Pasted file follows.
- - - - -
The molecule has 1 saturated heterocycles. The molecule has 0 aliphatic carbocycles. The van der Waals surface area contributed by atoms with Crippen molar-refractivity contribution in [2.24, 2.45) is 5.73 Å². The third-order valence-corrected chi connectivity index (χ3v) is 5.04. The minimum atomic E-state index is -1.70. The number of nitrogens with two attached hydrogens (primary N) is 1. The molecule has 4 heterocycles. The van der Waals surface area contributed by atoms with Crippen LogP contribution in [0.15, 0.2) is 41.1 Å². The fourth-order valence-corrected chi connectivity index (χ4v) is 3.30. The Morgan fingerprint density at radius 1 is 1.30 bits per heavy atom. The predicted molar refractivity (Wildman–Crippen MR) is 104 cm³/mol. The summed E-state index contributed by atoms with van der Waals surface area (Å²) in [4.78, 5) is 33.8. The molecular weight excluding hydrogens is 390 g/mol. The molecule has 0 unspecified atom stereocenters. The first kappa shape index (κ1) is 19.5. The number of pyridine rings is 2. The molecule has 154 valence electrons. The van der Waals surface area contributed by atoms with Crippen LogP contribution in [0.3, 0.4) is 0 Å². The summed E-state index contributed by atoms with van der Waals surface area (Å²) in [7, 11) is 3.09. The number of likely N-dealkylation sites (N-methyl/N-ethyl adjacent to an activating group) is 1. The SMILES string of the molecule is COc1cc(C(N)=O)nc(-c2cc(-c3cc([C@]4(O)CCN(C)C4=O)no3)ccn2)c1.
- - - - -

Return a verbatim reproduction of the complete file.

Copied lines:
The molecule has 1 saturated heterocycles. The molecule has 0 aliphatic carbocycles. The van der Waals surface area contributed by atoms with Crippen molar-refractivity contribution in [2.24, 2.45) is 5.73 Å². The third-order valence-corrected chi connectivity index (χ3v) is 5.04. The minimum atomic E-state index is -1.70. The number of nitrogens with two attached hydrogens (primary N) is 1. The molecule has 4 heterocycles. The van der Waals surface area contributed by atoms with Crippen LogP contribution in [0.15, 0.2) is 41.1 Å². The fourth-order valence-corrected chi connectivity index (χ4v) is 3.30. The Morgan fingerprint density at radius 1 is 1.30 bits per heavy atom. The predicted molar refractivity (Wildman–Crippen MR) is 104 cm³/mol. The summed E-state index contributed by atoms with van der Waals surface area (Å²) in [4.78, 5) is 33.8. The molecular weight excluding hydrogens is 390 g/mol. The molecule has 0 unspecified atom stereocenters. The first kappa shape index (κ1) is 19.5. The number of pyridine rings is 2. The molecule has 154 valence electrons. The van der Waals surface area contributed by atoms with Crippen LogP contribution in [0.3, 0.4) is 0 Å². The summed E-state index contributed by atoms with van der Waals surface area (Å²) in [7, 11) is 3.09. The number of likely N-dealkylation sites (N-methyl/N-ethyl adjacent to an activating group) is 1. The SMILES string of the molecule is COc1cc(C(N)=O)nc(-c2cc(-c3cc([C@]4(O)CCN(C)C4=O)no3)ccn2)c1.